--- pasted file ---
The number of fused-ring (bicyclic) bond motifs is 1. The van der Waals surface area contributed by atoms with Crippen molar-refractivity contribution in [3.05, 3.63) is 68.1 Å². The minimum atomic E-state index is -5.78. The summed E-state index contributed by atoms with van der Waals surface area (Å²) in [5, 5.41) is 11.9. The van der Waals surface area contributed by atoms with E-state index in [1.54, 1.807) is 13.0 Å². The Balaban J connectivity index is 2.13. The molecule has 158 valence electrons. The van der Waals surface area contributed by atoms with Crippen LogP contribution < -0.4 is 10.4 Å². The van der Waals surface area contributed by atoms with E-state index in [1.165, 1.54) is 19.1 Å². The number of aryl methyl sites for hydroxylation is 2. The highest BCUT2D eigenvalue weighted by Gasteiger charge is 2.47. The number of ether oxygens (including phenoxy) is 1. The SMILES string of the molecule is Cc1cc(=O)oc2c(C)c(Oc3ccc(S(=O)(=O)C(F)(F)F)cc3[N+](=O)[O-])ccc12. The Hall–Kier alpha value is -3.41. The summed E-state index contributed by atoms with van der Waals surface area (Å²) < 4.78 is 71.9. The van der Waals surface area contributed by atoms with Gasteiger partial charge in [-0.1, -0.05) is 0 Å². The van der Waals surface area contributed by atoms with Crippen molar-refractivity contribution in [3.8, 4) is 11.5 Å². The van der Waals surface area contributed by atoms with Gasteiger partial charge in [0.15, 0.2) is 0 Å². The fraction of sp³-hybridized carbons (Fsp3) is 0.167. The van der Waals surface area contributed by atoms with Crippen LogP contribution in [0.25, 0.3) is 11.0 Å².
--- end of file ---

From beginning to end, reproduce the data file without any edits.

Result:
The number of fused-ring (bicyclic) bond motifs is 1. The van der Waals surface area contributed by atoms with Crippen molar-refractivity contribution in [3.05, 3.63) is 68.1 Å². The minimum atomic E-state index is -5.78. The summed E-state index contributed by atoms with van der Waals surface area (Å²) in [5, 5.41) is 11.9. The van der Waals surface area contributed by atoms with E-state index in [1.54, 1.807) is 13.0 Å². The Balaban J connectivity index is 2.13. The molecule has 158 valence electrons. The van der Waals surface area contributed by atoms with Crippen LogP contribution < -0.4 is 10.4 Å². The van der Waals surface area contributed by atoms with E-state index in [1.165, 1.54) is 19.1 Å². The number of aryl methyl sites for hydroxylation is 2. The highest BCUT2D eigenvalue weighted by Gasteiger charge is 2.47. The number of ether oxygens (including phenoxy) is 1. The SMILES string of the molecule is Cc1cc(=O)oc2c(C)c(Oc3ccc(S(=O)(=O)C(F)(F)F)cc3[N+](=O)[O-])ccc12. The Hall–Kier alpha value is -3.41. The summed E-state index contributed by atoms with van der Waals surface area (Å²) < 4.78 is 71.9. The van der Waals surface area contributed by atoms with Gasteiger partial charge in [-0.1, -0.05) is 0 Å². The van der Waals surface area contributed by atoms with Crippen molar-refractivity contribution in [3.8, 4) is 11.5 Å². The van der Waals surface area contributed by atoms with Gasteiger partial charge in [0.15, 0.2) is 0 Å². The fraction of sp³-hybridized carbons (Fsp3) is 0.167. The van der Waals surface area contributed by atoms with Crippen LogP contribution in [0.25, 0.3) is 11.0 Å².